So it's my turn to tell my agent story. I should rewind a few years to 2008, when I completed my first real novel, DRAWN TO YOU. I'd written bits and pieces of stories before, but this was the first one that had a plot that sort of made sense. I cranked out the rough draft in a month, printed it off, and fixed the typos. Time to query, right? Yeah, well. I queried around 100 agents *cringe* and got a decent number of requests. But the story was obviously not ready.
In 2009, I took some time off writing to have a baby. When the munchkin started sleeping through the night, I decided to start something new. I was teaching a creative writing class, and we were doing a month-long novel unit. One of the ideas I came up with while brainstorming with a colleague kind of stuck. What if you could literally see through someone else's eyes? And what if they'd just done the most terrible thing... committed a murder? That was the seed of the idea, and I wrote alongside the kids for the whole month and kept going until I finished. Again, I didn't revise enough before sending the manuscript off to agents. But it was a strong enough idea that I ended up getting several offers.
Sarah Davies called me unexpectedly one evening. She said she'd spent Memorial Day reading my manuscript, and she told me the parts she loved. I wasn't sure if this meant she was offering representation, so I asked her, and she kind of laughed and said in her lovely British accent, "Yes, this is me offering you representation." After weighing the pros and cons of the agents, I decided to go with Sarah. It wasn't a hard choice. She's had many years of experience in the publishing business, her clients raved about her, and she had about a zillion deals posted in Publishers Marketplace.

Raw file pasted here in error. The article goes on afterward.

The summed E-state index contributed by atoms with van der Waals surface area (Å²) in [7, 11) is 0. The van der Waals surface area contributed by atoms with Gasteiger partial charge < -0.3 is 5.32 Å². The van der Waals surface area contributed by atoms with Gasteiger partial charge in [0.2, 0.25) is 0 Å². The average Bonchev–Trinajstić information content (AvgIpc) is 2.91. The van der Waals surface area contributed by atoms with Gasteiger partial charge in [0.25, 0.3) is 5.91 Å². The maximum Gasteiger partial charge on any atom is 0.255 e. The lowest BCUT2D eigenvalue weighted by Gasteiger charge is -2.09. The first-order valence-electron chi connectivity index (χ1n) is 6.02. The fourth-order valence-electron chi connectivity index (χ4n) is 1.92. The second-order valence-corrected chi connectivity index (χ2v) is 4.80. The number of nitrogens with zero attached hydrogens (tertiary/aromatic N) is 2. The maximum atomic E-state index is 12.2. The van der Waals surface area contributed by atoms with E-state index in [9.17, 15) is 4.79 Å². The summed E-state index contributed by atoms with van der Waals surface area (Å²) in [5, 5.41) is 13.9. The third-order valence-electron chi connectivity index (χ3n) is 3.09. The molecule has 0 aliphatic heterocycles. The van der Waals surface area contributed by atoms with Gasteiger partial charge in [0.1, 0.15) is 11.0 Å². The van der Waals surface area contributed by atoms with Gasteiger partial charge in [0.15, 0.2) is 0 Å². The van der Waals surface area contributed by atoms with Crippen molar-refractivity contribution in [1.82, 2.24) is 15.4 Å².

A few weeks later, we had a phone conversation. She'd reread SLIDE (then called OTHER PEOPLE) and decided it needed MAJOR work. Like a complete rewrite. She told me she'd understand if I decided to go with the other agent if I didn't want to put in that amount of work. I thought long and hard about my decision. Sure, it would be easy to go with the agent who thought my manuscript was already strong, but I wanted to work with someone who would make me stretch and grow as a writer. Sarah's agency IS called THE GREENHOUSE, after all. I finally emailed her back and said, "I'M IN." Best decision I ever made.
I'm not going to lie. Sarah's first editorial made me cry. Eleven pages, single-spaced, in small type. The last line was something like, "Now, take some time to digest these notes. Open a bottle of wine. Breathe." I took her advice. And then, over the next few months, I sketched out a master plan of how to attack the revisions. I worked long hours, every day, until I got my story to the place it should have been before I even queried agents.
The hard work paid off.
After Sarah read my revision, she wrote that she was standing on her chair, applauding for me. Now isn't that the kind of agent you want to have? Someone who makes you work your butt off to be the best you can be, and cheers you on every step of the way?
She was just as amazing during the submission process. I'll never forget the day she called me up and asked if I was sitting down. (I wasn't. I was standing in the hallway at school. Instead, I leaned against a wall.) When she told me about the offer, I started to cry. That was the moment all my dreams came true. Well, almost all of them. I still have to see my book on a shelf in the bookstore. But that moment is coming, and it's all because of Sarah.
My mother once said that Sarah is practically perfect in every way, and I have to say I totally agree.